Image courtesy of csoonline.comWith the holiday season upon us, it’s time for people to celebrate and give thanks. Cybercriminals also rejoice in the chance to take advantage of “good cheer” in many ways. Targeted phishing attacks are one of them. Recently our email security analysts in the EdgeWave Threat Detection Center found the latest example—a new Thanksgiving Holiday Virus.

The email was first caught when EdgeWave customers submitted it via our Postdelivery Detection anti-phishing solution ThreatTest. The email was automatically routed to our Threat Detection Center and instantly run through seven different AV engines. The virus was identified, hinting that perhaps this was yet another variant of the well-known, and widely spread, Trojan.Emotet. EdgeWave analysts generally see the Trojan.Emotet samples dealing with accounting or finance phishing email. Recent examples include B2B Invoices, Payments, Payroll, Update Personal Information, DHL, PayPal, UPS, BOA, Wells Fargo, Acknowledgment, Factura and Intuit Invoice. The possible use of Trojan.Emotet in a holiday themed campaign is a unique twist.

The campaign successfully imitates legitimate user names, email addresses and email signatures. As people rushed for the long holiday weekend, the apparent legitimacy increases the challenge for unsuspecting users to differentiate good from bad based on the tenants of Security Awareness Training. The messages even go so far as to include actual Thanksgiving quotes (W.J. Cameron and Marcus Samuelsson are two examples), using multiple versions to defeat email security solutions using fuzzing techniques to look for similarities. All in all, these were very impressive phishing messages designed to trigger holiday emotions for lax (holiday focused) users.

Attached to each message is a Thanksgiving Day greeting card variant. The content of these emails may easily be interpreted as innocuous and harmless to the recipient. eGreeting cards are very popular during this time of year and many companies send out holiday greetings to their employees. What made detection more difficult is the different names used for the attachment. While “Thanksgiving Day” is commonly used in the attachment name, EdgeWave has seen variants where this was not part of the name.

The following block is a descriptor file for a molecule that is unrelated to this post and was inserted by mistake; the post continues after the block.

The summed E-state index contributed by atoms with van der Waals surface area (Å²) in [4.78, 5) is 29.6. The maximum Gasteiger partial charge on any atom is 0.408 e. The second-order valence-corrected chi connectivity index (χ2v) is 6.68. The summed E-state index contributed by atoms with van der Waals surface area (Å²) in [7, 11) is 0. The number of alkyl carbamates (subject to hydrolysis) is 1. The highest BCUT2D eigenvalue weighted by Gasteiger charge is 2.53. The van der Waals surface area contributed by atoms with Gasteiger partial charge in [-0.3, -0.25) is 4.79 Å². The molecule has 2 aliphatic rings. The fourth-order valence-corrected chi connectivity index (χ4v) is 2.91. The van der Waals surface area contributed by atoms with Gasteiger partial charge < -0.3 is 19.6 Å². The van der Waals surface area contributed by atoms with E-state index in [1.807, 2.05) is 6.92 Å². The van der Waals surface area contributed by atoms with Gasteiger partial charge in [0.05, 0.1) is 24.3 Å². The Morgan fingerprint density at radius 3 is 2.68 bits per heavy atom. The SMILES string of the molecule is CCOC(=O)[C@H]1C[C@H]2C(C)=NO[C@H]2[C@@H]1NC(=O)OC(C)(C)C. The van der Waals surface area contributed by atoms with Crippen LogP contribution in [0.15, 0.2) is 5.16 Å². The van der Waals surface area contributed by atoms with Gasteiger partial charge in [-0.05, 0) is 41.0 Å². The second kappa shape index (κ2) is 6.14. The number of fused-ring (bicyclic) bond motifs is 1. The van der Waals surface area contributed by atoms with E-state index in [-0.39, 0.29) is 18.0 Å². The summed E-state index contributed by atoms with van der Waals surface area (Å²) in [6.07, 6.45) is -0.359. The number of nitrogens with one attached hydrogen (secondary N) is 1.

Trojan Emotet Phishing

EdgeWave predicts that this is the opening salvo in a long line of holiday themed phishing campaigns. Holidays and popular events (think World Cup) are always lucrative for cybercriminals and everyone should be extra cautious. Unfortunately, most people tend to do the opposite, thinking everyone is in the holiday spirit. Below are a few simple steps to protect yourself from this campaign, both at work and home.

  1. eGreeting cards in most cases will not be attached to the email and will not be in .doc (MS Word Format)
  2. Look at the sender of the ecards. The sender can easily be spoofed. Before opening any attachment check with the person who supposedly sent the email by other means than replying to the email. An email reply may just go back to the person spreading the virus.
  3. Look for valid ecard websites in the email (hallmarkecards.com, americangreetings.com, bluemountain.com, 123greetings.com). These will most often be links within and not attachments.

Sample Subject lines EdgeWave saw for this attack:

  1. Thanksgiving Day Congratulation
  2. Happy Thanksgiving Day Greeting Message
  3. [Recipient Name] Thanksgiving eCard
  4. Happy Thanksgiving Day Message
  5. Happy Thanksgiving Day wishes
  6. Congratulations on Thanksgiving
  7. Thanksgiving Day Card
  8. Thanksgiving Greeting Card
  9. Thanksgiving email Greetings
  10. Thanksgiving Greetings
  11. Thanksgiving Wishes
  12. Thanksgiving ecard
  13. Several combinations of 1-12

For security professionals, be on the lookout for the following:

  • MD5: 1c4d74c061556e04351c126f705cdcd9
  • SHA256: 9c82704271e8ac0306d06c2d737865b2a81249be9c8ac5dac8247b9fe71892c8
  • Jino.ru
  • poneytelecom.eu

EdgeWave blocked over 30,000 variants of this campaign between November 20th and 26th. But most importantly, we saw that many of these variants leveraged a version of this used over Independence Day in 2018. Our anlysts believe that these virus-laden greeting emails will also occur over the next few weeks using other Holiday themes.

This is a time of year users are especially pressed for time and distracted. Be sure to let all users know of the increased risk of this attack vector and the potential of others. It is also highly advised to use an automated anti-phishing solution like EdgeWave Postdelivery Detection solution ThreatTest to provide another vital layer in your email defense posture.